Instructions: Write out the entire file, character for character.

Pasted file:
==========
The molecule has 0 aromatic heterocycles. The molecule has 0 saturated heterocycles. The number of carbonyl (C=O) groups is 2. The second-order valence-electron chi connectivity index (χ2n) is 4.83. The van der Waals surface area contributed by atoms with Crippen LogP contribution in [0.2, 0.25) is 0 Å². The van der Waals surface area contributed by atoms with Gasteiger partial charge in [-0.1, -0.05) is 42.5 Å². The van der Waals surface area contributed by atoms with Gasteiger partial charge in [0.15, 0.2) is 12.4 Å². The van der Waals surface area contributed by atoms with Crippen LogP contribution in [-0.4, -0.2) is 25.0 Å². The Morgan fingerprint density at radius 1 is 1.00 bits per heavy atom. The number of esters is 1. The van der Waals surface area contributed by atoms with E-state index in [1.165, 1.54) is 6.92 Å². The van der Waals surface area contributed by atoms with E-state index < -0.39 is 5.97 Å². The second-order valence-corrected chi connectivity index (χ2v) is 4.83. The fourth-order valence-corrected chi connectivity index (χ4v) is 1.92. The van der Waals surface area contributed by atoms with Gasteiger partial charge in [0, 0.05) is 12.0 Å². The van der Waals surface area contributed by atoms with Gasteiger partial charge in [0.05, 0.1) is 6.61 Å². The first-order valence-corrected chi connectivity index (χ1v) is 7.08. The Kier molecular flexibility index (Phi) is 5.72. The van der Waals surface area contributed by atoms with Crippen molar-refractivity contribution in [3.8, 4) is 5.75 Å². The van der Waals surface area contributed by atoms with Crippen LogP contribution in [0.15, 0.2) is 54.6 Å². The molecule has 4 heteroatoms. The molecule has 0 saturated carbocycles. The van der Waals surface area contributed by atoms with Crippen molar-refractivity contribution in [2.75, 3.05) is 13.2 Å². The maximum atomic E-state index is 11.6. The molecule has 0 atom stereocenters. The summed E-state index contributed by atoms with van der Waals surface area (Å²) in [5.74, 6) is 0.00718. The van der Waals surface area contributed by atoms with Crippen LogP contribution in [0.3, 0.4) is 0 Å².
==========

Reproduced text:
The molecule has 0 aromatic heterocycles. The molecule has 0 saturated heterocycles. The number of carbonyl (C=O) groups is 2. The second-order valence-electron chi connectivity index (χ2n) is 4.83. The van der Waals surface area contributed by atoms with Crippen LogP contribution in [0.2, 0.25) is 0 Å². The van der Waals surface area contributed by atoms with Gasteiger partial charge in [-0.1, -0.05) is 42.5 Å². The van der Waals surface area contributed by atoms with Gasteiger partial charge in [0.15, 0.2) is 12.4 Å². The van der Waals surface area contributed by atoms with Crippen LogP contribution in [-0.4, -0.2) is 25.0 Å². The Morgan fingerprint density at radius 1 is 1.00 bits per heavy atom. The number of esters is 1. The van der Waals surface area contributed by atoms with E-state index in [1.165, 1.54) is 6.92 Å². The van der Waals surface area contributed by atoms with E-state index < -0.39 is 5.97 Å². The second-order valence-corrected chi connectivity index (χ2v) is 4.83. The fourth-order valence-corrected chi connectivity index (χ4v) is 1.92. The van der Waals surface area contributed by atoms with Gasteiger partial charge in [0, 0.05) is 12.0 Å². The van der Waals surface area contributed by atoms with Gasteiger partial charge in [0.05, 0.1) is 6.61 Å². The first-order valence-corrected chi connectivity index (χ1v) is 7.08. The Kier molecular flexibility index (Phi) is 5.72. The van der Waals surface area contributed by atoms with Crippen molar-refractivity contribution in [3.8, 4) is 5.75 Å². The van der Waals surface area contributed by atoms with Crippen LogP contribution in [0.15, 0.2) is 54.6 Å². The molecule has 4 heteroatoms. The molecule has 0 saturated carbocycles. The van der Waals surface area contributed by atoms with Crippen molar-refractivity contribution in [2.75, 3.05) is 13.2 Å². The maximum atomic E-state index is 11.6. The molecule has 0 atom stereocenters. The summed E-state index contributed by atoms with van der Waals surface area (Å²) in [5.74, 6) is 0.00718. The van der Waals surface area contributed by atoms with Crippen LogP contribution in [0.3, 0.4) is 0 Å².